I listened to this book on 3x speed, and it was still too long. I don't recommend it to anyone who isn't totally in love with hearing about life in the Silos.
I enjoyed the first book, but it took me about a year to pick up its sequel. I'm glad I did.
This novel felt much more mature than the first. The story was richer and and the characters more engaging. The plot grew to fill the scope of the world described in the first book. Everything just seemed to work better.
I immediately dashed into the third book as soon as this one was over. The series as a whole is captivating and has a very satisfying conclusion. I highly recommend this book.
The opening of the book had me worried... it was sloppily written, in fashion to get the plot moving as quickly as possible. The protagonist isn't well thought out... he's smart enough to be an elite hacker, but his intelligence is otherwise absent from anything he does thereafter... for the entire duration of the story.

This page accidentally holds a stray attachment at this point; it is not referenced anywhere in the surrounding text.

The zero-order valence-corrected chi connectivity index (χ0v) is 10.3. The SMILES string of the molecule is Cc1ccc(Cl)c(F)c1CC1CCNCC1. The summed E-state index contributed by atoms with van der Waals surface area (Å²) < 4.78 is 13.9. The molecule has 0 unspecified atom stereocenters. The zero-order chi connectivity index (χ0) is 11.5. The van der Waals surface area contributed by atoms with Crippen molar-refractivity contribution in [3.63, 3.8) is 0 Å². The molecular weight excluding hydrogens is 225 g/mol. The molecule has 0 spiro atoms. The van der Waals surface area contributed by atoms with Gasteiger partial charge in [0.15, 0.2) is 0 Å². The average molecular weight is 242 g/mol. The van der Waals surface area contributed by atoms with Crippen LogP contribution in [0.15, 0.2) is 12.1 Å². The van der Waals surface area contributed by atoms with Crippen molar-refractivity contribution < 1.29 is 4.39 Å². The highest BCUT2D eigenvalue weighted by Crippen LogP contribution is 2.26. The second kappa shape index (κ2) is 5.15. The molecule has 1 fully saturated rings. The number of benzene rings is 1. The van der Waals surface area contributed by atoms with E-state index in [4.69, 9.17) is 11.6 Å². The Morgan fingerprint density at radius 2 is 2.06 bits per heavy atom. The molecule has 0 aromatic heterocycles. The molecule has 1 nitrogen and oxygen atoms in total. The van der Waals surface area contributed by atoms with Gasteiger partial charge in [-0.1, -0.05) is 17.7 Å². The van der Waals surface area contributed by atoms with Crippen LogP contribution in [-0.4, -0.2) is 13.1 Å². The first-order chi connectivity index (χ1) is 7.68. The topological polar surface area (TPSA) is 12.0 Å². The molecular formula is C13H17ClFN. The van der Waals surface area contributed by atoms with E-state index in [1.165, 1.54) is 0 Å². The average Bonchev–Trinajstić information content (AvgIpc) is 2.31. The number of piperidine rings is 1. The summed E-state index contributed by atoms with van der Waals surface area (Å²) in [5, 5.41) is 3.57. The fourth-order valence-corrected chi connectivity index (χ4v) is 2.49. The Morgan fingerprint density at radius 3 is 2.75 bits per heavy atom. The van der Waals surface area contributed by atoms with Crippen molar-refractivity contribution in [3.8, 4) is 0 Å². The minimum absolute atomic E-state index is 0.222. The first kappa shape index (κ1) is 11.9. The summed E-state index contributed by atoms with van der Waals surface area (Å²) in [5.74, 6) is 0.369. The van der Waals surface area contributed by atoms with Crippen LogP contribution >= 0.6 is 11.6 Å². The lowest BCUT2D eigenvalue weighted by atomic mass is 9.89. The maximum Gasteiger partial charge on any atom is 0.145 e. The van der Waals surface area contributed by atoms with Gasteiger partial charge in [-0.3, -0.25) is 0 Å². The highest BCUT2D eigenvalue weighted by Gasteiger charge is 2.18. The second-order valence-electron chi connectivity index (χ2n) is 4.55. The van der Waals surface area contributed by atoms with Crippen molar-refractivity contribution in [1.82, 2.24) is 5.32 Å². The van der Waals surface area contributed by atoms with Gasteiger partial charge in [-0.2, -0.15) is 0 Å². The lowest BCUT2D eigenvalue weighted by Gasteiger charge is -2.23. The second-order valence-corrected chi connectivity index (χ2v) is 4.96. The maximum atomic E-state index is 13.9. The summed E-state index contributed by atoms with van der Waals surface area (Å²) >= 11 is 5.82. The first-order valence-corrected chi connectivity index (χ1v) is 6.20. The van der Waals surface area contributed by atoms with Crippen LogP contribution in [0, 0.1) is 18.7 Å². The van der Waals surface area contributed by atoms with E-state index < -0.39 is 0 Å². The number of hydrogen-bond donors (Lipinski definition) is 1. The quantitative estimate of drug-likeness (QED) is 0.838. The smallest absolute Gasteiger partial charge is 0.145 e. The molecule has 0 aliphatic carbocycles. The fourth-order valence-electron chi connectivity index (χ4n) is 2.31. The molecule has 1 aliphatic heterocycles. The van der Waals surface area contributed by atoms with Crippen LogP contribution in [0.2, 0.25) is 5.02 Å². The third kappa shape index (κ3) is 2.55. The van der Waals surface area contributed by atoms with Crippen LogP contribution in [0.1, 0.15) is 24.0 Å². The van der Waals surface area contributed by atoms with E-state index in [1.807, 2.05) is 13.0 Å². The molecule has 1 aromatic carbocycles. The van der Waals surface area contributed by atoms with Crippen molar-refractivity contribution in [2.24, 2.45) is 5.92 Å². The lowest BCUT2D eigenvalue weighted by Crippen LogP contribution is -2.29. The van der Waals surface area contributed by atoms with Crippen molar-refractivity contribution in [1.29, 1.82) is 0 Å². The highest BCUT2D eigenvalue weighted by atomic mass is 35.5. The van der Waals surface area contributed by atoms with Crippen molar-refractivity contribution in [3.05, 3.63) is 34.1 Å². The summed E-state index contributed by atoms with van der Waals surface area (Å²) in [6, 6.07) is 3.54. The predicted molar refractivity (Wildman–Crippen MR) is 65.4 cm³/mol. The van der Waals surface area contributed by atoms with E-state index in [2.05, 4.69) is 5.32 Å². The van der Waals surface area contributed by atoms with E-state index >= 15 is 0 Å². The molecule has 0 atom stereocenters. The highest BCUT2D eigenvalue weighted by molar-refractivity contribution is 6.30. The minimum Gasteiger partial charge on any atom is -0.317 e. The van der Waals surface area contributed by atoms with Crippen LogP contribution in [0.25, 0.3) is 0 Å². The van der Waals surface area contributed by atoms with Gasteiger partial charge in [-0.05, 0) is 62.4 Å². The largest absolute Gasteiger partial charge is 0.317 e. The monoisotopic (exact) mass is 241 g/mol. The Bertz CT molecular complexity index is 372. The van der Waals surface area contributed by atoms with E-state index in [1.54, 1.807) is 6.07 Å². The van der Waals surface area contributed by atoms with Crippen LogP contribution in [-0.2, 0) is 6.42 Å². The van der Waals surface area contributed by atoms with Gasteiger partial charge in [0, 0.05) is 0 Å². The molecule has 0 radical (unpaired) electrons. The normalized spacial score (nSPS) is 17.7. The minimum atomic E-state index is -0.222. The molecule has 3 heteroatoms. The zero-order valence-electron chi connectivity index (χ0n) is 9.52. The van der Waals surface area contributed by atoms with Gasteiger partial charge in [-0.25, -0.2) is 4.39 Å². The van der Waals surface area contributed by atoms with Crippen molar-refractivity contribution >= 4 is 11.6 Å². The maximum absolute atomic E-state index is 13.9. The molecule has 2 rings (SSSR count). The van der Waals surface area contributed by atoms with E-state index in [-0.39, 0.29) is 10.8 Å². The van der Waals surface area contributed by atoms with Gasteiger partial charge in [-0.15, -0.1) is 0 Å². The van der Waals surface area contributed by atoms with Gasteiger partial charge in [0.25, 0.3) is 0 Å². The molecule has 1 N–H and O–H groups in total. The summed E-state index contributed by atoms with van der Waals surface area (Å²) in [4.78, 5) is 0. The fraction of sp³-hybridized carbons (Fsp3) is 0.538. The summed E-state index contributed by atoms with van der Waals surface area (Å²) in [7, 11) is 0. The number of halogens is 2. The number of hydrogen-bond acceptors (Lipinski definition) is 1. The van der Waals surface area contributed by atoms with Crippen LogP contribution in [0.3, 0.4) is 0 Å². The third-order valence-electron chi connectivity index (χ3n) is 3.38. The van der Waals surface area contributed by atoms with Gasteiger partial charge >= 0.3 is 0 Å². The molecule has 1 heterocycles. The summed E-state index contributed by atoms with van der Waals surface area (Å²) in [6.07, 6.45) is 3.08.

The character discovers that he has the powers of a god, but this is quickly forgotten by both him and apparently the author. Like in the movie "Bruce Almighty", we're supposed to believe that our character is so unimaginative and selfish that the only thing he can think to do with his powers is to improve his own little life in small and insignificant ways.
But before you can get to frustrated with the story, Meyer throws you backwards in time, and the story takes a turn for the weird(er). Here in the past, Meyer has thought things out a little bit more. If he researched the time period, it doesn't really show... but he has built an amusing cast of characters.
Here the book starts to take on the flavor of Cline's "Ready Player One", one of my favorite light reads. Meyer's characters are funny, and the humor is geared at an audience who is familiar the life of 1980s computer geeks.